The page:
Millennials and Marriage

Paper Year
(Canada, 90 min.)
Written and directed by Rebecca Addelman
Starring: Eve Hewson, Avan Jogia, Andie MacDowell, Hamish Linklater, Grace Glowicki
Pacific Northwest Pictures
The traditional gift for one’s first anniversary is paper. Maybe a card, a certificate, or a photograph might find its way into some wrappings as newlyweds celebrate their first year of marriage. Franny (Eve Hewson, Enough Said) and Dan (Avan Jogia, Ghost Wars) gift themselves an ironic piece of paper when Paper Year takes stock at their first year of marriage. This dramedy from Ottawa-born filmmaker Rebecca Addelman illustrates with bittersweet humour how the best gifts are often paper—and by that, I mean receipts.

Franny and Dan tie the knot in a brisk civil ceremony that takes all their friends by surprise. It isn’t clear why they rushed to marry since they have neither jobs nor financial security, but when millennials’ prospects for well-paying employment are worse than the 50/50 odds for a successful marriage, one might as well shack up with a roommate who offers some tax perks. Franny’s mom (Andie MacDowell) disapproves and rightfully so. These kids are clearly rushing it.

Paper Year gives honeymoon bliss a reality check as Franny and Dan struggle to make ends meet. Financial strain and job insecurity are tough on any relationship and they take their toll on the couple as they settle for jobs that pay the bills. (She’s an aspiring writer, he’s a wannabe actor.) As Franny lands a hack job writing copy for a cheesy game show and Dan half-assedly becomes a professional house sitter, their gigs bring their own temptations as she finds herself smitten with an attentive co-worker, Noah (Hamish Linklater), and he makes connections with Hailey (Daniela Barbosa), the sexy actress whose house (and bed) he’s looking after. These young lovers quickly realize that the responsibilities of monogamy and creating a family are true commitments one shouldn’t take lightly.

Franny becomes obsessed with saving up for the marriage ceremony they sacrificed by eloping. She natters on about money, clearly as a passive aggressive wedge to inspire Dan to get off his lazy butt and work, and the childish strategy simply shows that neither of them is ready for this commitment. Moreover, their juvenile game speaks to the current state of marriage between millennials when pockets of the generation struggles to grasp the point of marriage anyways. Is it a public declaration of love? A sacrament? An opportunity to upgrade the kitchen? It can be any or all of those, but no relationship thrives in the dark.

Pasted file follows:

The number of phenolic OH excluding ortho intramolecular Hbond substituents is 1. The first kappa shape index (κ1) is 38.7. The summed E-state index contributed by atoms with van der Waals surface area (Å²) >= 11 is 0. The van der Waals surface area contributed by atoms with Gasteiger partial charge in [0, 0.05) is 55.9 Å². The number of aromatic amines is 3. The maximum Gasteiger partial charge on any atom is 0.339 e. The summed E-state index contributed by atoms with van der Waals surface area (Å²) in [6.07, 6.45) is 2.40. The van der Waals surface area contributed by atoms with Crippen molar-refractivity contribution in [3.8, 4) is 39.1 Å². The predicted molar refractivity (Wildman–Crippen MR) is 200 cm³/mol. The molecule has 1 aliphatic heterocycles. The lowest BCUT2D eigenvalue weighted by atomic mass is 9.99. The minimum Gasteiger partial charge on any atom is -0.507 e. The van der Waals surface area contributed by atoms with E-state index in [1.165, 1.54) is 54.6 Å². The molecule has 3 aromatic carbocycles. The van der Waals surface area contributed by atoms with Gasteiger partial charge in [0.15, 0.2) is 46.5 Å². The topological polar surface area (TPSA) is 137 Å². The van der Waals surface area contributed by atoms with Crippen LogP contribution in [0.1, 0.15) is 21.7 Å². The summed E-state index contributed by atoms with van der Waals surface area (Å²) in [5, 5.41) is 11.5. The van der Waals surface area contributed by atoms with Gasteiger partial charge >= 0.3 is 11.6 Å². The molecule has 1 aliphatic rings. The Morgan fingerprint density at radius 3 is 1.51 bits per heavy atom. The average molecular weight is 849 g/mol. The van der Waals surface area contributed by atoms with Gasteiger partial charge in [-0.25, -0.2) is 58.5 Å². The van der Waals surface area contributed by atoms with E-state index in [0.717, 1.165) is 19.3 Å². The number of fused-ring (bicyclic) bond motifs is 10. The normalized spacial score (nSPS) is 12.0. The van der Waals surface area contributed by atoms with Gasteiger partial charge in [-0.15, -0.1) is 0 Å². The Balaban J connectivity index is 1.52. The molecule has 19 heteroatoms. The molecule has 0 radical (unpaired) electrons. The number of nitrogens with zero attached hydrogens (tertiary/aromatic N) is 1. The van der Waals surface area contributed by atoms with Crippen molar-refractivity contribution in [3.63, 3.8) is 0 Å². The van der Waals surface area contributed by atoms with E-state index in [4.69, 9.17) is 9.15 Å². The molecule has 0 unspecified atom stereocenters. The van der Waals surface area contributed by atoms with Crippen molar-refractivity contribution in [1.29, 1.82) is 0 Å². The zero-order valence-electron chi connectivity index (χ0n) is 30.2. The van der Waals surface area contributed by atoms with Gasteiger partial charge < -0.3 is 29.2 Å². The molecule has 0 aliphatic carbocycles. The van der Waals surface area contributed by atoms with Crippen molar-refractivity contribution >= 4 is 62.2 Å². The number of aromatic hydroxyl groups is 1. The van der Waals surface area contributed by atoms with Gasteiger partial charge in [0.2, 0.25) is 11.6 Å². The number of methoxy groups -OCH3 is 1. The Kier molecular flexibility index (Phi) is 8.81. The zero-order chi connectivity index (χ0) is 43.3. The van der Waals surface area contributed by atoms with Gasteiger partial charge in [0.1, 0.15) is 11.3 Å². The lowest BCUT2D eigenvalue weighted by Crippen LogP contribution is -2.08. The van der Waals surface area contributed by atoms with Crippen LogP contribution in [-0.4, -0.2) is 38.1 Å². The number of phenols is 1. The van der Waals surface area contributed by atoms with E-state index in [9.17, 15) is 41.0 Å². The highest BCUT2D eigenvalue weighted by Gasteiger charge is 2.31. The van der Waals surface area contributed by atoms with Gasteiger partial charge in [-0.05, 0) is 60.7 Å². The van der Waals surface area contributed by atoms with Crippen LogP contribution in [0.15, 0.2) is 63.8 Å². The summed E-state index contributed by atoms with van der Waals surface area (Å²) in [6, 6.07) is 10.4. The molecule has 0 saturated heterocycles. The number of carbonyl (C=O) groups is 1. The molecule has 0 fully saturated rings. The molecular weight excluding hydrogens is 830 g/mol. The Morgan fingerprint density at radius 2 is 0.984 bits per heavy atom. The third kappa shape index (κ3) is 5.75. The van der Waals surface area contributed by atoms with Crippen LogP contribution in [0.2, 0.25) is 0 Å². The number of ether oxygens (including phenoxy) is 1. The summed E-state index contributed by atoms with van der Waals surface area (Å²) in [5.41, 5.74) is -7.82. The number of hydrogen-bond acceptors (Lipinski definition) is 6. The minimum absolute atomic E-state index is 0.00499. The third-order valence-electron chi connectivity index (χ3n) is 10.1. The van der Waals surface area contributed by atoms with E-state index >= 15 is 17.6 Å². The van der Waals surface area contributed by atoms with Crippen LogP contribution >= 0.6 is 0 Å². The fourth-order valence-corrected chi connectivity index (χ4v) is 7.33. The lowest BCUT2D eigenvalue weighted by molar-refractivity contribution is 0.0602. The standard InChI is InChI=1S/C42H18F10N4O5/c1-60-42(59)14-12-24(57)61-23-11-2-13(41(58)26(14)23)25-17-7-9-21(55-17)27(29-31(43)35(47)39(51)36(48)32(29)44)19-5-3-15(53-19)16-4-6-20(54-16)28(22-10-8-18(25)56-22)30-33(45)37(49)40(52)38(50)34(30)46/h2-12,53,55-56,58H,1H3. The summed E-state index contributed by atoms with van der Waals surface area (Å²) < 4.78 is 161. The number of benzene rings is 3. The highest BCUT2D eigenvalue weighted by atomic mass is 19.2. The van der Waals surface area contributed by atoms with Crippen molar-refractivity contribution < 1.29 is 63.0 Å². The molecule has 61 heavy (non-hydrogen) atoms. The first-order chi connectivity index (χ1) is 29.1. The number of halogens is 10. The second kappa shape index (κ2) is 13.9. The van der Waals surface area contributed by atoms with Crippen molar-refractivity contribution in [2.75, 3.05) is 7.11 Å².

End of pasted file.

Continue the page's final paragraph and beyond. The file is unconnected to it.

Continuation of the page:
Addelman’s character-driven film makes the most of its California settings to draw out the false promise of the couple’s dreams. The bright homes on the rolling hills and California canyons have an emptiness and a deadness to them the longer Franny and Dan marinate in Hailey’s swanky home. Both Franny and Dan tread the line of likability, but Hewson and Jogia aren’t afraid to dig into their characters faults and insecurities. MacDowell offers some of her better work in recent memory with a part that deserved more far more screen time, while Linklater’s Noah provides a lecherous foil to Franny and Dan’s shaky romance, but also an ominous reminder of what someone in an unhappy relationship can become.

Paper Year balances cynicism and sobriety as Addelman shows a firm grasp for directionless millennials who desperately need something to validate their existence. It has hard to feel like an adult while doing side gig shuffles to pay the bills, so Franny and Dan’s impulsive vow plays like a fair one as they try their darnedest to make the most of poor life choices. Their paper year is mean and messy as the strains of adulthood and responsibility hit them hard. They yell, fight, and bring out the worst in each other. They rented The Notebook but got Who’s Afraid of Virginia Woolf?. The latter’s the better film, anyways, and, like Paper Year, far more genuine.

Paper Year opens in Toronto on June 22.